Shuijianbao: This double-pan-fried bun is crispy perfection

Season 3 - Ep.9 /May 11, 2021

You might know pan-fried buns from Shanghai, but have you heard of double pan-fried buns from Shandong?

Pan-fried buns can be found throughout Asia, but there’s one county in Shandong, eastern China, that claims to be the birthplace of a specific kind called shuijianbao 水煎包, which is fried on both sides.

“There is shuijianbao in Taiwan, but they were all made by people from Lijin,” claims Liu Xiu’e, owner of a pan-fried bun shop in Lijin County. “During the war, they went south and brought it to Fujian. A lot of Lijin people also went to Taiwan.”

The war she speaks of is the Chinese Civil War, which pitted the Nationalists against the Communists over control of mainland China. The Nationalists ultimately lost and fled to Taiwan.

Liu’s family has been making shuijianbao for over a century in Lijin. She’s the third-generation owner of the shop, after her father and grandfather, who started the business.


“This county is famous for our family’s buns,” Liu brags. “Everyone learned from us.”

“Shuijianbao is tender on the inside and outside,” she says. “You can taste the crispiness. When the filling is well-done, it is delicious, it is always hot.”

Making the buns is a time-intensive process. It starts with the skin, which is made with yeast, flour, and water.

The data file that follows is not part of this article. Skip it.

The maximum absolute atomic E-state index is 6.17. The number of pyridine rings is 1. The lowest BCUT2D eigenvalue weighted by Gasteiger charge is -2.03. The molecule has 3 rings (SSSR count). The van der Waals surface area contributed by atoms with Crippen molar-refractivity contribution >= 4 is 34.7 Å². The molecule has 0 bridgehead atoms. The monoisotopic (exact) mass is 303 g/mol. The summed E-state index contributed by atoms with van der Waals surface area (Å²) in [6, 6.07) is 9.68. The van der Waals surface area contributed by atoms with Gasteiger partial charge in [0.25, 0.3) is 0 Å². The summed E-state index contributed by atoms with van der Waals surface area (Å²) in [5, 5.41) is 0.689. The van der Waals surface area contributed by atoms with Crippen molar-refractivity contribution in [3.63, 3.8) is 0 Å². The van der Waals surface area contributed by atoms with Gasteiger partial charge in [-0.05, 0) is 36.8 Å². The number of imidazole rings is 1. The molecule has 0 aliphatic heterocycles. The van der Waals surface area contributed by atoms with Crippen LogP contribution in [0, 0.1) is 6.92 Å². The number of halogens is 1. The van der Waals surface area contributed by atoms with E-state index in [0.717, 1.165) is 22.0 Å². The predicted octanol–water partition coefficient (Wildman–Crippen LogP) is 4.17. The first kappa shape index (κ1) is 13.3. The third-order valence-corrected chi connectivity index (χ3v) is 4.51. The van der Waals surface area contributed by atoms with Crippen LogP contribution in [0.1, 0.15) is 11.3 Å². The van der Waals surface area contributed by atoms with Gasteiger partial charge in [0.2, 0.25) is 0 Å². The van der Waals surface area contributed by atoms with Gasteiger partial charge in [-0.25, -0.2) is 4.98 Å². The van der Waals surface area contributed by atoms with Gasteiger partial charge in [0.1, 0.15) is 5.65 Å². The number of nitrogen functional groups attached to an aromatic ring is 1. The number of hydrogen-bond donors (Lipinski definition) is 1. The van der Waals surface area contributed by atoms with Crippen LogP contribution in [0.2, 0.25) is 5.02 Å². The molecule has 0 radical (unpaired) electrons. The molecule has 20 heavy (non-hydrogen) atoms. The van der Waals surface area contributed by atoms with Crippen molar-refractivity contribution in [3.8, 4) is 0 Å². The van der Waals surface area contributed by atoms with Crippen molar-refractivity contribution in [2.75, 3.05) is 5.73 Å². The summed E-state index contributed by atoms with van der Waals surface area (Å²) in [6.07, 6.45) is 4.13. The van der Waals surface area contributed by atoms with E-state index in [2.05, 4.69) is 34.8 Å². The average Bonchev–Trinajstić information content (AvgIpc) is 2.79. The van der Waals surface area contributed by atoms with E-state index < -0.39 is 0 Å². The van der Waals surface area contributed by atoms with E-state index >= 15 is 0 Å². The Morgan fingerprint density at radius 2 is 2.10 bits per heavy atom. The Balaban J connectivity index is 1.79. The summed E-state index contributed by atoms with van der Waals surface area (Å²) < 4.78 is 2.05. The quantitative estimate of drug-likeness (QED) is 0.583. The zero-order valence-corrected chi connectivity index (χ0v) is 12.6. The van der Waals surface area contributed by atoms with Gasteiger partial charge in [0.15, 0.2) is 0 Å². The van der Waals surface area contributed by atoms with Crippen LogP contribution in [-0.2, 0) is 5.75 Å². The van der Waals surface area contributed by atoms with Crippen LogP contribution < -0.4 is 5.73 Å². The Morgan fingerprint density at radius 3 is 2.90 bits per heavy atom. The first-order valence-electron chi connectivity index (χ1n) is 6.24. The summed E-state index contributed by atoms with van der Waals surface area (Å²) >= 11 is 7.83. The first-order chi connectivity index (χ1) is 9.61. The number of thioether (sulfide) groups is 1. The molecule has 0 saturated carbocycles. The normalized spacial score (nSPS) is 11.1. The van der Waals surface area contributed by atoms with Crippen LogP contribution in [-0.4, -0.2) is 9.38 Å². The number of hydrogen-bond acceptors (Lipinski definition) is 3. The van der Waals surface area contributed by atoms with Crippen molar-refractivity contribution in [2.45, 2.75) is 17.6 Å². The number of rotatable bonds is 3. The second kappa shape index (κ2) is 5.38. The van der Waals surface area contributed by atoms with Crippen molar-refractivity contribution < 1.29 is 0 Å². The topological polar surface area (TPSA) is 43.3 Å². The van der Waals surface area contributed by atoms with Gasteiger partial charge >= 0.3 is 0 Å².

For filling, Liu’s shop offers customers six options: sea cucumber with pork, seafood with pork, celtuce with pork, cabbage with pork, vermicelli, and fried tofu. All come with a healthy dose of scallions.

To keep the filling in the skin, Liu makes at least 18 folds. “The stuffing must be wrapped up tightly,” she says. “If it’s not tightly wrapped, the soup will leak.”

“They come from the south and from the north. They all come to learn.”

Finally, the buns are cooked on a pan. Controlling the heat is the tricky part. To prevent the buns from sticking to the pan, Liu puts a precise amount of water to allow the buns to cook through while covered.


“If you add too much water, the scallions become soggy,” she says. “But without enough water, the buns won’t be well-cooked.”

Once the pan starts giving a crackling sound, the buns are done. It’s a practice that takes skill and good timing.

“People come from all over,” Liu says proudly. “They come from the south and from the north. They all come to learn.”

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Producer: Clarissa Wei

Videographer: Patrick Wong

Editor: Nicholas Ko

Narration: Tiffany Ip

Animation: Frank Lam

Mastering: Victor Peña